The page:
They're able to do things we can't do. They're faster, stronger, and gifted with abilities almost god-like, but there is one thing that truly bonds them all; one element of a life fighting evil that cannot be escaped, whether you wear a cape, shoot an arrow, wield a hammer, bounce off rooftops, or turn green with anger. They pay a price both in blood and in personal sacrifice. Yes they may be fiction, but lets ignore the falsehoods and imagine living a life where you face almost impossible odds against foes that are unbeatable to most on a daily basis-and there is no room for failure. Where the world counts on you, whether they know it or not. Stressed out yet?
You can be outfitted with all the technology in the world, or have the ability to leap buildings over a single bound-but when you are faced with certain death, things become all too human. PTSD has been evident in some of the heroes on both the small and big screens. Nightmares, sudden flashbacks, and suicidal thoughts are just some of the symptoms superheroes have dealt with, especially those who are more "human" than super-human. Tony Stark forfeited his life to save the planet, and the realization that he was going to die still haunted him deeply after.
We elevate them as heroes, often ignoring the physical scars of their heroism. Broken bones, severe lacerations, and bad concussions are nothing to them, at first. Yet, when the mission is done, and they look back at the events- it all comes back home. The battle is one thing, the aftermath is another. Jessica Jones was tortured mentally, raped physically, and scarred emotionally at the hands of Kilgrave, The Purple Man. Yet-she still fought back through it all and finally took back what she lost. Yet, what appealed to us more? The way she used her super strength to combat a far more superior opponent, or the fact that she felt pain on a more human level, regardless of power or not?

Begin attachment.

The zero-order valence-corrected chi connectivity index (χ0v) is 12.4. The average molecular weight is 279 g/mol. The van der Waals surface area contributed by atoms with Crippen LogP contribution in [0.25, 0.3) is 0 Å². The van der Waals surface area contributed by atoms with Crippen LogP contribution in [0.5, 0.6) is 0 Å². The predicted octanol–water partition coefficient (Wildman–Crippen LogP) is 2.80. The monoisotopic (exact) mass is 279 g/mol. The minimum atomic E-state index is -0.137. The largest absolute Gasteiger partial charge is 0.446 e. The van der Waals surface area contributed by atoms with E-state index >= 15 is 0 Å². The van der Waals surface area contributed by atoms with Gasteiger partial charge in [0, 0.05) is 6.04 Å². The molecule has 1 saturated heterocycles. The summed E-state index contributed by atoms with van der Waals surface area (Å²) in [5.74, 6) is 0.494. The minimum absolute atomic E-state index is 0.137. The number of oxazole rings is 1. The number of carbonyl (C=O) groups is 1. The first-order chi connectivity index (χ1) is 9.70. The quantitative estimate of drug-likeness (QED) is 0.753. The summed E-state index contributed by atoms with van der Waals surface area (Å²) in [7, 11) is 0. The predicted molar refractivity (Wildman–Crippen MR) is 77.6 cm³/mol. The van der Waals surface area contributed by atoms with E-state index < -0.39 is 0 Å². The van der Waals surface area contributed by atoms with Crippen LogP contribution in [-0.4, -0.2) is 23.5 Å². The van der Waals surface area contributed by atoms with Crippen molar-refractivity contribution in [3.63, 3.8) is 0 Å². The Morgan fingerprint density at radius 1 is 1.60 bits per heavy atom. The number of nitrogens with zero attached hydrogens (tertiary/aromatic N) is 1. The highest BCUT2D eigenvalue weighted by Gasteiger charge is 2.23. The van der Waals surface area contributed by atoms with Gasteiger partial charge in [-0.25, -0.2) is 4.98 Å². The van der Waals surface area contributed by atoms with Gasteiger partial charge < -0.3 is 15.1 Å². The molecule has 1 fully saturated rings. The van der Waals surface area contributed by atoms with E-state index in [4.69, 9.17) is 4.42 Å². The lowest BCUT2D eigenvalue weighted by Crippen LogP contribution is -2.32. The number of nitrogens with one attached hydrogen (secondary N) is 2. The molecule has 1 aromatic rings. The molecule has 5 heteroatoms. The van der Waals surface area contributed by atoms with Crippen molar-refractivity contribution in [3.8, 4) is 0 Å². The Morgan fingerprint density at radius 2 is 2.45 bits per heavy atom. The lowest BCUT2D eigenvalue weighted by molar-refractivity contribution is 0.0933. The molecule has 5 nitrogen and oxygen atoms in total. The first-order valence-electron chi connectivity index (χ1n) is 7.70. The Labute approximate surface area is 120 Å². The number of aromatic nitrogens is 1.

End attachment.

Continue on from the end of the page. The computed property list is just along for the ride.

We can't relate to having superpowers, but we can relate to human tragedy. We can relate to someone who fights a war on the inside against their demons. Take for example heroes like The Punisher. He runs away from what makes us feel alive, preferring to stay emotionally numb. Racked with strong guilt, depression, or worry for anyone who cares for them; forever changed with the glimmer of the life they had before permanently snuffed out. Fathers, mothers, sons, daughters, loved ones brutally taken from our heroes - molding who they become at night. Even though these saviors are the soldiers that keep what lurks in the shadows at bay, we forget that they are victims too. He may be The Dark Knight, but deep down inside Batman will always be a traumatized little boy.
So why do we love them so much?
Our heroes in their time of suffering remind us that besides the gifts that make them who they are, mortality always binds us with them. We love the action in Daredevil,but we love the way they depict Matt Murdock in his most vulnerable moments. We love how The Green Arrow can defeat meta-humans like Deathstroke, but we love the occasional breaks in the wall whenever Oliver Queen sheds tears when he or someone he cares about pays a price for being a hero.
It's during these times that the characters become more than just fiction, they remind us about how real it can get for flesh and blood heroes who wear a uniform, carry a badge, or run into the flames. We come to appreciate the symbolism behind these superheroes as their burdens serve as reminders of the price that is paid on the battlefield.
Their suffering is what makes them more believable in our eyes. It's what keeps them human which is why we love seeing them suffer.